The Community is the Company
TonStanco at aol.com
TonStanco at aol.com
Sat May 26 00:44:36 UTC 2001
> Done that. If I understood what you wrote and the pieces your main
> points are that:
> - Free software development is more efficient than proprietary
> - Software should be free because it can enforce controls on people.
> - To become the only kind of software development, free software
> development needs to find a way to get money to developers.
Yes those are the main propositions.
> > > > It's interesting as an idea, but solely as that. This won't work.
> > > > reason why free software has worked so well so far is the
> > > > between users and developers: the user is the develloper.
> > This is one reason that free software works, but a minor one. The main
> > reason
> > free software works is because it is a much more efficient developmental
> > paradigm. Perhaps as much as 10x more efficient. This is explained more
> > the DCLUG speech, but mostly in the article, Why Microsoft is a
> I disagree. I believe that then power of free software appears when a
> user has a problem and solves it and can share it with others. His
> solution evolves with the feedback from others and becomes several
> solutions to several people problems. I believe that this is more than a
> minor reason, it's the reason why free software works.
Stating it like that and emphasizing the feedback loop eliminates the
disagreement between us. Because the interaction of minds in intellectual
products is the reason for the greater efficiency of free software. So it is
same idea expressed in different ways. So we agree here.
> > The proof of the huge efficiency gains from free software is GNU/Linux.
> I prefer effectiveness to efficiency. Means getting results while
> effectiveness may mean to optimize a single step of the solution.
> > > > The structure they propose is not different from proprietary
> > > > companies, it's just like them,
> > I don't understand this statement. FreeDevelopers is a worldwide,
> > inclusive
> > membership organization that will be fully democratic. How is this like
> > Microsoft or any other proprietary company? This structure is more like
> > NASD/NASDAQ, VISA/banks, Medical Associations/doctors, or bar
> > associations/lawyers. It is constructed as a self regulatory
> > It
> > is more like these SRO entities, but will go far further than they do,
> > because FreeDevelopers will have its own marketing entity.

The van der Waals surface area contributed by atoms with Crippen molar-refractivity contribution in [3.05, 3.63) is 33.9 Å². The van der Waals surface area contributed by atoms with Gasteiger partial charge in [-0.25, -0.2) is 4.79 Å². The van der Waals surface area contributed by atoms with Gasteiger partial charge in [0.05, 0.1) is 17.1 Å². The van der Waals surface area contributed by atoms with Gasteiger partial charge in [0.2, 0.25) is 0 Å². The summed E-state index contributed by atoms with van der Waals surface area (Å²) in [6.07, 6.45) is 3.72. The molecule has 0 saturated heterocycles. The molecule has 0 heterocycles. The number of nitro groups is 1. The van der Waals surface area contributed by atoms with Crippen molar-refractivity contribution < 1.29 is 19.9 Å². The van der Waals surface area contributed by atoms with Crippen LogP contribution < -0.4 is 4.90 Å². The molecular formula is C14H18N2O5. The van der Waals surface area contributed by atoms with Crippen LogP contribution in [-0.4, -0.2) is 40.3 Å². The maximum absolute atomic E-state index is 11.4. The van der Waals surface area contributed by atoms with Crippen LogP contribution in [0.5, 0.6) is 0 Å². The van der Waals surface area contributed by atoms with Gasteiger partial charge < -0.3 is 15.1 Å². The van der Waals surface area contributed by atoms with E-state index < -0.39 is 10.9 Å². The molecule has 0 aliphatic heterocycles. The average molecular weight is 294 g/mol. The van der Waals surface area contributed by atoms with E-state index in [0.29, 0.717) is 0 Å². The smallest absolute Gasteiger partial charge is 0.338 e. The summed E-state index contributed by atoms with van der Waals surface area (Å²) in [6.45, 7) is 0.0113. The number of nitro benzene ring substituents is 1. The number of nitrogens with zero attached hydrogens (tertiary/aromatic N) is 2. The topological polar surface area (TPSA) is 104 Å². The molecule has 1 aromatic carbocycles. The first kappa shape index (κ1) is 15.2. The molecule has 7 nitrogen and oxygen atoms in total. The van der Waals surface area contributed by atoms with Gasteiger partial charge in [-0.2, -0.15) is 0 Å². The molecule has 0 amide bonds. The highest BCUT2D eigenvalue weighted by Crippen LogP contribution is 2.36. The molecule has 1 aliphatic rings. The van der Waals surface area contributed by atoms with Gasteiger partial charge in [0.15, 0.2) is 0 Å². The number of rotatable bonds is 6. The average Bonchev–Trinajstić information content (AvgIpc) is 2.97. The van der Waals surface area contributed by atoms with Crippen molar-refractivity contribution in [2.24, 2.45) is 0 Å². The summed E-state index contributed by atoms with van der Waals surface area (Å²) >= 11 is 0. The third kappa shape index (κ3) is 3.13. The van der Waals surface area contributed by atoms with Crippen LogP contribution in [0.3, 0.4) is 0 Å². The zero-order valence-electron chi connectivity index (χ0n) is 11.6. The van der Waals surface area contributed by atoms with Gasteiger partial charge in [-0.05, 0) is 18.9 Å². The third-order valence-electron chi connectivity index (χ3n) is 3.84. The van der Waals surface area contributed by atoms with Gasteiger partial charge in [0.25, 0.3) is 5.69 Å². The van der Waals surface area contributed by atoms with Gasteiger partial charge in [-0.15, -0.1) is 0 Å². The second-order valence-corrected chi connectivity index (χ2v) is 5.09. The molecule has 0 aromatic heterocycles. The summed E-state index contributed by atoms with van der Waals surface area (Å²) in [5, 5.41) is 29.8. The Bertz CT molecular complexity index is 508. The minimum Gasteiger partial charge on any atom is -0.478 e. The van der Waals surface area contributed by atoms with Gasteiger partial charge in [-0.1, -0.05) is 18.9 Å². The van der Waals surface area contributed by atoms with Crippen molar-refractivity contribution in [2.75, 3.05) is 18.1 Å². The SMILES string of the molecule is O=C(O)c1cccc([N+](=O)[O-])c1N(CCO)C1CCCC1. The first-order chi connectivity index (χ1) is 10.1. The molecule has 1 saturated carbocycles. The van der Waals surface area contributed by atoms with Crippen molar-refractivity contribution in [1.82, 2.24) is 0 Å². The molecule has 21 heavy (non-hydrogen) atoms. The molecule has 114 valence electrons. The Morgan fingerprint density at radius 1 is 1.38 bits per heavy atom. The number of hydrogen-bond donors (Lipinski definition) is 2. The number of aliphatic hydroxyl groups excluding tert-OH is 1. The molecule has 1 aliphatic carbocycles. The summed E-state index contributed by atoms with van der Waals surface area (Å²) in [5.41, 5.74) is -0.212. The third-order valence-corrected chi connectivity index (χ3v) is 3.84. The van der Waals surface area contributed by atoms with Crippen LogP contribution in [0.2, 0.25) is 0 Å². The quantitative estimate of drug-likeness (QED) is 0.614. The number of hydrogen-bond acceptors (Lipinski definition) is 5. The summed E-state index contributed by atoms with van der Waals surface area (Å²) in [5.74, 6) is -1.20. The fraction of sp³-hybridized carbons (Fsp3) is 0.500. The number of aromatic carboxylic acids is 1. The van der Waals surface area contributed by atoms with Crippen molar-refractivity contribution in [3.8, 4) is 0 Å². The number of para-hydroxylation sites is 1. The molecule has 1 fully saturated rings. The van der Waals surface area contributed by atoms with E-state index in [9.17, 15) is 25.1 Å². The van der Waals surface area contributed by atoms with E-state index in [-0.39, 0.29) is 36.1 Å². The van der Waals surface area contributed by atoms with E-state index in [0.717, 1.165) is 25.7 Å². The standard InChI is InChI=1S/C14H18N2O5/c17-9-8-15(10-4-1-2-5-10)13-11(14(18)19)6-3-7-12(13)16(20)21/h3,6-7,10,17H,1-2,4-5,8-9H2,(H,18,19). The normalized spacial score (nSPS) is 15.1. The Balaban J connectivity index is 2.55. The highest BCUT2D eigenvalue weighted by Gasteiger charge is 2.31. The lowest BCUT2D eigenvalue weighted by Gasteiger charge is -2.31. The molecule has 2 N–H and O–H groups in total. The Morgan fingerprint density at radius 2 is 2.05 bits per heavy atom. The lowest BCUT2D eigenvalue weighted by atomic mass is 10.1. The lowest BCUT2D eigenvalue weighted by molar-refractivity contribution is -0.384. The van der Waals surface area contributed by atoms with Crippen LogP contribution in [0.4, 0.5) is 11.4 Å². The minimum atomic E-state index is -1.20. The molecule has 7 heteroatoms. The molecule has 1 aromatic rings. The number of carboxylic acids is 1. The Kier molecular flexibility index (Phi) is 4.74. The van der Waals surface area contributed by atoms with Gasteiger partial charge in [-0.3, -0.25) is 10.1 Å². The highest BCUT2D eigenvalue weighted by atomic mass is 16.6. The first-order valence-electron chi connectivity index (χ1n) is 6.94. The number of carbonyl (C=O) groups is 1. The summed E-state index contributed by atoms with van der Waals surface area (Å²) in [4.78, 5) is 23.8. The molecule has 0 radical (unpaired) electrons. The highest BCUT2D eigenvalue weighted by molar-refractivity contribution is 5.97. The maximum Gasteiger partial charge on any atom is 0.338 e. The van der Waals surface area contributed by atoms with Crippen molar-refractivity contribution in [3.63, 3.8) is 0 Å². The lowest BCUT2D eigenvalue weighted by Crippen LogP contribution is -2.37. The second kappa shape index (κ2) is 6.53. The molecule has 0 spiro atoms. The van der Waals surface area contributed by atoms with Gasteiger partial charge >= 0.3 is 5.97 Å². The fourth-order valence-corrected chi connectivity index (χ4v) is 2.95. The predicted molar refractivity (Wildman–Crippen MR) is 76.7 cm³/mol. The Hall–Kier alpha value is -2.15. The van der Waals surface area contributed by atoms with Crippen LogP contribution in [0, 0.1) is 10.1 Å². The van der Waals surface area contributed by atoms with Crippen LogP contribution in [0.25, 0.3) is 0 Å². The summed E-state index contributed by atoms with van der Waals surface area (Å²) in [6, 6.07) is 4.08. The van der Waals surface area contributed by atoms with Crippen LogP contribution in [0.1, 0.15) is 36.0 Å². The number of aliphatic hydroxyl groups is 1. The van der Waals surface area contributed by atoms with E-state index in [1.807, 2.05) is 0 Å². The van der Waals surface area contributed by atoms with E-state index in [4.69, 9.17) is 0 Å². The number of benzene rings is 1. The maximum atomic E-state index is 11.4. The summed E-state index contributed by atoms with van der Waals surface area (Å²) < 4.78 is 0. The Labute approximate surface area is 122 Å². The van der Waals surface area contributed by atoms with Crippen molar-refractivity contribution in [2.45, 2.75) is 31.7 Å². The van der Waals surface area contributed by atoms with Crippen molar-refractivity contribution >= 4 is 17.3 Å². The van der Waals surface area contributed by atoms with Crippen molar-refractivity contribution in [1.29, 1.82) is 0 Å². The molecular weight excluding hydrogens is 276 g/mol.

> My this is just a question of belief, but I don't believe that a single
> entity (FSMC) can represent either the diversity or the power of free
What if the FSMC employs a diversity of local marketing or free software
people to sell/maintain/service at the local level?
It isn't clear yet if that should be employees or local independent
consultants/marketers, but there needs to be a coordinating body between the
multitude of developers and a multitude of local marketers. Without the
coordinating body, the marketers will always end up controlling the multitude
of developers (as in proprietary) or not paying the developers (as is
currently with open source).
The main economic problem is a collective action problem where developers
have to act as a collective entity, otherwise they will be individually weak.
> I understand marketing has giving to people what they want or
> need. I don't believe that anyone who is not in close contact with the
> developers can effectively market a software product, especially if you
> take into account cultural differences. Having a single entity doing
> this for all free software is just a task too big to be done.
This is a good point. But the confusion is that the diagram is not totally
complete. There will have to be national branches of the FSMC and even more
local branches too. But they would need to not compete with each other only
on price, but rather need to act as a transmission system to signal to the
FSMC what software is being demanded by the market, so that that marketing
information can be relayed to FD, so that interested developers can produce
it, if they want to serve that market segment.
> What I do believe is in a network of "Independent consultants", as the
> document calls them, that can be either persons or companies. The nodes
> of this network will have 2 things working for them: the knowledge of a
> certain market and an understanding of free software that allows them to
> contact directly the free software community.
Yes. This is very important to get the local marketing information to the
developers. However, it is still not completely clear whether this local
marketing function should be independent or as employees, though independents
will probably be more efficient.
> Companies like freedevelopers.net-marketing would eventually appear as
> the network develops itself, not before, and probably not as a single
I am not sure I understand this. If a single point distribution company is
not needed, it should not be used. So, if developers could be paid without it
to develop free software, why do it after? The main proposition for the FSMC
is that without it, the collective action problem will end out causing
competition to death and no developers will get paid.
If developers can be paid without the FSMC, it is certainly better not to
have a single point distribution system before or after. But how does your
system pay the developers without one?
> > > > but like the ones who were beaten up by
> > > > MS. I believe this proposal was done with the best of intentions,
> but it
> > > > has no way to survive, at least not in the big picture.
> > What are your reasons for this statement? This is a conclusory opinion.
> > And I
> > have an opposite one. The only way to think about which is right is to
> > have
> > reasons as a basis for either opinion.
> I hope I have exposed them above. If not, let me try to clarify:
> - No single entity is able to represent all free software solutions.